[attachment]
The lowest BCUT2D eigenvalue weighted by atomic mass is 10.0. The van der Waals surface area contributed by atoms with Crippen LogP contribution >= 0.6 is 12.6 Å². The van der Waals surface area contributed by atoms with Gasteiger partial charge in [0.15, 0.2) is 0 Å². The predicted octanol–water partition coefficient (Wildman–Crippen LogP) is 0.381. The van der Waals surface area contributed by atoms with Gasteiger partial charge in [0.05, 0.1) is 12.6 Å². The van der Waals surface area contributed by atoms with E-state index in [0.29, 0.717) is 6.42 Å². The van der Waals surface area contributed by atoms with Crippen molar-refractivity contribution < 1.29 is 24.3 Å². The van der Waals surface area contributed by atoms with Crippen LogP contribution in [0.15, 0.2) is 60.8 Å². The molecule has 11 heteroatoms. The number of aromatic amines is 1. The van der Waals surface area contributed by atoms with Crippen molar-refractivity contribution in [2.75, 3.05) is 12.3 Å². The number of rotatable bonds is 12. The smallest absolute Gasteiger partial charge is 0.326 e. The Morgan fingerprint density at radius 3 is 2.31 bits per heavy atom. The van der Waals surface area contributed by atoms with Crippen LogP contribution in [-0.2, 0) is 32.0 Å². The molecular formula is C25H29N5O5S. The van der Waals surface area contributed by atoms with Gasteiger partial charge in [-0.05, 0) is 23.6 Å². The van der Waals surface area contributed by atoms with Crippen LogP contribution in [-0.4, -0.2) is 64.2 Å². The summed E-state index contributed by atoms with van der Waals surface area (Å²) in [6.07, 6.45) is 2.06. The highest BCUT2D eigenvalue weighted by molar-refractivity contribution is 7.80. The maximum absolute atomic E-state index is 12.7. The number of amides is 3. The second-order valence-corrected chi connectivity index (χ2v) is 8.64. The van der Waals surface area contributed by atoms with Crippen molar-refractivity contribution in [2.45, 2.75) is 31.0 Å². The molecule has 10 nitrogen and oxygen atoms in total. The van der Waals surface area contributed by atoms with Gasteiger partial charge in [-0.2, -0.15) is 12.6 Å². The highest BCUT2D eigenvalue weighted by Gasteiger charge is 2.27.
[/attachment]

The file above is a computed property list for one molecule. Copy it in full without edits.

The lowest BCUT2D eigenvalue weighted by atomic mass is 10.0. The van der Waals surface area contributed by atoms with Crippen LogP contribution >= 0.6 is 12.6 Å². The van der Waals surface area contributed by atoms with Gasteiger partial charge in [0.15, 0.2) is 0 Å². The predicted octanol–water partition coefficient (Wildman–Crippen LogP) is 0.381. The van der Waals surface area contributed by atoms with Gasteiger partial charge in [0.05, 0.1) is 12.6 Å². The van der Waals surface area contributed by atoms with E-state index in [0.29, 0.717) is 6.42 Å². The van der Waals surface area contributed by atoms with Crippen molar-refractivity contribution < 1.29 is 24.3 Å². The van der Waals surface area contributed by atoms with Crippen LogP contribution in [0.15, 0.2) is 60.8 Å². The molecule has 11 heteroatoms. The number of aromatic amines is 1. The van der Waals surface area contributed by atoms with Crippen molar-refractivity contribution in [2.75, 3.05) is 12.3 Å². The number of rotatable bonds is 12. The smallest absolute Gasteiger partial charge is 0.326 e. The Morgan fingerprint density at radius 3 is 2.31 bits per heavy atom. The van der Waals surface area contributed by atoms with Crippen LogP contribution in [-0.2, 0) is 32.0 Å². The molecular formula is C25H29N5O5S. The van der Waals surface area contributed by atoms with Gasteiger partial charge in [-0.05, 0) is 23.6 Å². The van der Waals surface area contributed by atoms with Crippen LogP contribution in [-0.4, -0.2) is 64.2 Å². The summed E-state index contributed by atoms with van der Waals surface area (Å²) in [6.07, 6.45) is 2.06. The highest BCUT2D eigenvalue weighted by molar-refractivity contribution is 7.80. The maximum absolute atomic E-state index is 12.7. The number of amides is 3. The second-order valence-corrected chi connectivity index (χ2v) is 8.64. The van der Waals surface area contributed by atoms with Crippen molar-refractivity contribution in [2.45, 2.75) is 31.0 Å². The molecule has 10 nitrogen and oxygen atoms in total. The van der Waals surface area contributed by atoms with Gasteiger partial charge in [-0.2, -0.15) is 12.6 Å². The highest BCUT2D eigenvalue weighted by Gasteiger charge is 2.27.